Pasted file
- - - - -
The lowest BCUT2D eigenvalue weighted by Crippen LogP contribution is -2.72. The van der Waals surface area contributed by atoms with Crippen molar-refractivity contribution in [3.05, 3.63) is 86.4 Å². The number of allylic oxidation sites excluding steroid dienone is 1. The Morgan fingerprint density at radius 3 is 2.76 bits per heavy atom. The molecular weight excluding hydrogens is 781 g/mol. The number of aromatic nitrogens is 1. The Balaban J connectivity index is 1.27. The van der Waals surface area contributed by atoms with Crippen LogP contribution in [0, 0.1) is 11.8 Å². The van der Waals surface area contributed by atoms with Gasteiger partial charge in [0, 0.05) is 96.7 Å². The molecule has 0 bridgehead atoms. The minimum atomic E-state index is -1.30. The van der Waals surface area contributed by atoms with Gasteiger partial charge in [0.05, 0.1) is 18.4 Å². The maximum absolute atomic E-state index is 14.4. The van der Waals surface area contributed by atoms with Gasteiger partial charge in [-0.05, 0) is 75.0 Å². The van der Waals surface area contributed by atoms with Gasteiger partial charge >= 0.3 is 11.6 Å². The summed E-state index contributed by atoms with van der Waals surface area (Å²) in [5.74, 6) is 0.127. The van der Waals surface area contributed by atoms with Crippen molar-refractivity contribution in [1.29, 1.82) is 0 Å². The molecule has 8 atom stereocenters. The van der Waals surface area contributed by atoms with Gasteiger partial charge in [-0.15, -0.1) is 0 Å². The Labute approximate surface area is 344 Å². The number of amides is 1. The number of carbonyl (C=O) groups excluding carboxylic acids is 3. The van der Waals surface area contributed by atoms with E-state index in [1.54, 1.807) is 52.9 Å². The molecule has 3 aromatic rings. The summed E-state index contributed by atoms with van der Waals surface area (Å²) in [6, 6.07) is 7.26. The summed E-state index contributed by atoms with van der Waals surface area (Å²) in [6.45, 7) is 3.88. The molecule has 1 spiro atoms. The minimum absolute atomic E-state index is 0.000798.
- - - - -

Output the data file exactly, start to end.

The lowest BCUT2D eigenvalue weighted by Crippen LogP contribution is -2.72. The van der Waals surface area contributed by atoms with Crippen molar-refractivity contribution in [3.05, 3.63) is 86.4 Å². The number of allylic oxidation sites excluding steroid dienone is 1. The Morgan fingerprint density at radius 3 is 2.76 bits per heavy atom. The molecular weight excluding hydrogens is 781 g/mol. The number of aromatic nitrogens is 1. The Balaban J connectivity index is 1.27. The van der Waals surface area contributed by atoms with Crippen LogP contribution in [0, 0.1) is 11.8 Å². The van der Waals surface area contributed by atoms with Gasteiger partial charge in [0, 0.05) is 96.7 Å². The molecule has 0 bridgehead atoms. The minimum atomic E-state index is -1.30. The van der Waals surface area contributed by atoms with Gasteiger partial charge in [0.05, 0.1) is 18.4 Å². The maximum absolute atomic E-state index is 14.4. The van der Waals surface area contributed by atoms with Gasteiger partial charge in [-0.05, 0) is 75.0 Å². The van der Waals surface area contributed by atoms with Gasteiger partial charge >= 0.3 is 11.6 Å². The summed E-state index contributed by atoms with van der Waals surface area (Å²) in [5.74, 6) is 0.127. The van der Waals surface area contributed by atoms with Crippen molar-refractivity contribution in [1.29, 1.82) is 0 Å². The molecule has 8 atom stereocenters. The van der Waals surface area contributed by atoms with Gasteiger partial charge in [-0.15, -0.1) is 0 Å². The Labute approximate surface area is 344 Å². The number of amides is 1. The number of carbonyl (C=O) groups excluding carboxylic acids is 3. The van der Waals surface area contributed by atoms with E-state index in [1.54, 1.807) is 52.9 Å². The molecule has 3 aromatic rings. The summed E-state index contributed by atoms with van der Waals surface area (Å²) in [6, 6.07) is 7.26. The summed E-state index contributed by atoms with van der Waals surface area (Å²) in [6.45, 7) is 3.88. The molecule has 1 spiro atoms. The minimum absolute atomic E-state index is 0.000798.